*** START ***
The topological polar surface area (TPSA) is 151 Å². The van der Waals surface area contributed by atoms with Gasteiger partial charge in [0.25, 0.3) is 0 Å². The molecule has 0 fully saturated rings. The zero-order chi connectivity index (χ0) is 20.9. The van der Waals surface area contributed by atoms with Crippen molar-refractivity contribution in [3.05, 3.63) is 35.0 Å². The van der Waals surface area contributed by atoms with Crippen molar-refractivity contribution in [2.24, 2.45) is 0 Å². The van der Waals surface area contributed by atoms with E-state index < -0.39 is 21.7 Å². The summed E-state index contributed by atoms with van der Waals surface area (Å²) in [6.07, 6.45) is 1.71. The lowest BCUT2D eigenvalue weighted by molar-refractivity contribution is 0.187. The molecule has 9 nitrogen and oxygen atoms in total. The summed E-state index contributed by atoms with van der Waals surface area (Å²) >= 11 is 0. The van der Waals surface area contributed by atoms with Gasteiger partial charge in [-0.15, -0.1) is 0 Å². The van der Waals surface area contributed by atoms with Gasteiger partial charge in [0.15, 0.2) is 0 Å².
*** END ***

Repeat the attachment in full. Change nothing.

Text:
The topological polar surface area (TPSA) is 151 Å². The van der Waals surface area contributed by atoms with Gasteiger partial charge in [0.25, 0.3) is 0 Å². The molecule has 0 fully saturated rings. The zero-order chi connectivity index (χ0) is 20.9. The van der Waals surface area contributed by atoms with Crippen molar-refractivity contribution in [3.05, 3.63) is 35.0 Å². The van der Waals surface area contributed by atoms with Crippen molar-refractivity contribution in [2.24, 2.45) is 0 Å². The van der Waals surface area contributed by atoms with E-state index < -0.39 is 21.7 Å². The summed E-state index contributed by atoms with van der Waals surface area (Å²) in [6.07, 6.45) is 1.71. The lowest BCUT2D eigenvalue weighted by molar-refractivity contribution is 0.187. The molecule has 9 nitrogen and oxygen atoms in total. The summed E-state index contributed by atoms with van der Waals surface area (Å²) >= 11 is 0. The van der Waals surface area contributed by atoms with Gasteiger partial charge in [-0.15, -0.1) is 0 Å². The van der Waals surface area contributed by atoms with Gasteiger partial charge in [0.15, 0.2) is 0 Å².